When we share a home with a Loved One enduring substance use disorder, money is a challenge more often than not. Financial planning often takes a back seat to other issues, at least until the next bill is due. While we can’t do our Loved Ones’ learning for them, we can encourage that learning. Solid CRAFT communication skills can lead the way.
Hi. I want to know if there are any blog or videos available to help set up budget/financial goals for an adult son living at home? We planned to get rent—he agreed—but it has not happened, his pay is intermittent and he had tires & insurance last month, but we need to get some kind of better plan in place.
This is actually a complicated question. It’s simple to say yes, there are videos and information out there on how to budget and set financial goals for people in recovery. But it is also important that you present your son with options for help in a CRAFT sort of way.
There are so many things to take into consideration when trying to help our Loved Ones (LOs) with their finances and budgeting. Just a couple to consider:
- How long has your son been in recovery? Has he only been working on recovery for a few months? Or has it been six or seven? Or more?
Remember, just getting out of bed and brushing your teeth for the day can be an accomplishment when someone is in early recovery. And recovery is never a straight-line process; there has to be room for trial and error. No one is perfect.
- Is your son asking for help, or indicating to you that he would like support with his finances? Or is this simply what you feel he needs?
In your post, you indicate that your son agreed to pay rent, and I suspect that at the time he thought he could and intended to do just that. But then life gets in the way, and it is not so simple. Just as you stated: insurance and tires, complications that would be difficult to anticipate. Even if he did anticipate such issues, it does not mean he can cover the costs completely if he’s digging himself out of a hole.
When he asks for help, be ready to give it
It’s important to give him the space and time to learn how to manage his finances, and to be understanding that it may take him a bit to get it all together. At the same time, be on the lookout for indications that he wants support. If he says things like, “I am having trouble making enough money, I need help” or “I can’t pay my rent this month; I have other things to cover,” these are opportunities for you to ask him if you can share some ideas that might help.
What you say might sound something like this: “We see you are really trying to get your money under control and that it’s difficult. We have some ideas that might help and were wondering if we could share them with you.” If you get a yes, then go ahead and present the information. But you might get a no. If so, then say, “OK, let me know if you change your mind.”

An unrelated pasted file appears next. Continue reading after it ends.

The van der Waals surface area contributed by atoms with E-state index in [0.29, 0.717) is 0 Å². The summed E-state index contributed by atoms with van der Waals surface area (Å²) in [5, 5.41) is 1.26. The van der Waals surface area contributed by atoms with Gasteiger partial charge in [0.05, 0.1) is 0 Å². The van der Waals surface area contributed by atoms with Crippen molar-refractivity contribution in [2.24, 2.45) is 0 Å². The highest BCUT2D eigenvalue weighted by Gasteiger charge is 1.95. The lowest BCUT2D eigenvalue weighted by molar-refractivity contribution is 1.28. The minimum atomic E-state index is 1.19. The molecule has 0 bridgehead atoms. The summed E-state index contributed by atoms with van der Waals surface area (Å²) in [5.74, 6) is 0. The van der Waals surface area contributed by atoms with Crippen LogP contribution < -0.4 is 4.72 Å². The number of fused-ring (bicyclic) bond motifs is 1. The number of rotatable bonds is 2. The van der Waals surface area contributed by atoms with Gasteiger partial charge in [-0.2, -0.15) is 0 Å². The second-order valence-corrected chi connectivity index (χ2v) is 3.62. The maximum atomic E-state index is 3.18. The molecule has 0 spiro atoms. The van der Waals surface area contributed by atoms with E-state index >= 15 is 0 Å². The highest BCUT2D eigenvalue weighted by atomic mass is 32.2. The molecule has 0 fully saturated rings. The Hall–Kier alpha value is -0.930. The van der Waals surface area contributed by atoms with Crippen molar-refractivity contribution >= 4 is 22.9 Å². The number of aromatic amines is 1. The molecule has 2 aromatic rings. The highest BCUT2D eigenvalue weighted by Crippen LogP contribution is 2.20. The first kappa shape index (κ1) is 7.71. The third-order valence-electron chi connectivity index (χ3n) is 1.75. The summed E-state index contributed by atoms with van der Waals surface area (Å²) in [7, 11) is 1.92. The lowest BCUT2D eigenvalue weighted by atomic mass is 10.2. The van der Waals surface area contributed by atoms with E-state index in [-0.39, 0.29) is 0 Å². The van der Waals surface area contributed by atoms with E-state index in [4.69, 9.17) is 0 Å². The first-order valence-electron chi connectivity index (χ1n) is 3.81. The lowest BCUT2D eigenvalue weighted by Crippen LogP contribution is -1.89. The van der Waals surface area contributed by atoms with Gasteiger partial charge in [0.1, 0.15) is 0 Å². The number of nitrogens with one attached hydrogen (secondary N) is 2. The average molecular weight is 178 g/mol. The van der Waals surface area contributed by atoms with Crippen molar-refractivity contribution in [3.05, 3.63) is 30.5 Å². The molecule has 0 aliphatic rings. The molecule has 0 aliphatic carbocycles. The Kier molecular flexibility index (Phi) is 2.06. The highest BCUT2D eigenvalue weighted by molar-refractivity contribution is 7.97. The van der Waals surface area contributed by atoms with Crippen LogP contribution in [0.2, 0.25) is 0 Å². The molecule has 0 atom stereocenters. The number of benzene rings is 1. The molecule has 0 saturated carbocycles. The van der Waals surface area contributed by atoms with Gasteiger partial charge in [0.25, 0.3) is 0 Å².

If he does say yes, you want your response to be ready, complete with specifics. For example: “Well, there are these videos online that might help with budgeting and setting goals. There are continuing education classes on budgeting at the local community center you could look into. Or there’s a center with recovery coaches who are there to help you with budgeting and financial support. You don’t have to do any of these, they’re just options. What do you think? Do any of these ideas sound like something you might consider?”
You do your own part. Only he can do his.
He might not take you up on any of these right away, but they will get him thinking about possible solutions. Again, the key thing is to have done some research and to be well prepared with information. Are there continuing education classes in your area? Is there a community college nearby? Google “recovery coaches” in your state and see if there is a Recovery Community Organization (RCO) nearby. Most recovery coaches’ services are free through RCOs.
Many of your suggestions do not have be addiction/recovery focused. It may be that the only thing necessary is a local class. On the other hand, some situations may require an addiction/recovery focused approach. For example, maybe your LO has legal issues. If so, a recovery coach with lived experience will have resources to help with the added complications.
To return to our list of considerations:
- Bear in mind that your son has a lot on his plate. He is not only trying to get his finances together; he is working on getting his whole life together. When people enter the recovery process, they often experience depression, anxiety, issues with the law, relationship issues, and a whirlwind of other complications all at once, and for a long time. Managing money is not going to be easy.
Make sure you notice what’s going well
Don’t overlook the positives in your situation, however. Your son has agreed to pay rent, and he is working! This is a big accomplishment. The more support and encouragement you can give him, the more likely he will be to continue to make progress (with some blips along the way. He is human after all).
Learning how you can best support him in gaining money-management skills may take time and flexibility. You’ll need patience and space for both of you to discover what works. Let him take the lead on the direction he wants to go with his learning process. You take the supportive passenger’s seat. That will help him take ownership of this effort. You want him to be clear that both the stumbles along the way and the achievements are his own.
Wishing only the best for you and your family. Stay with it, parents. You’re headed in a good direction!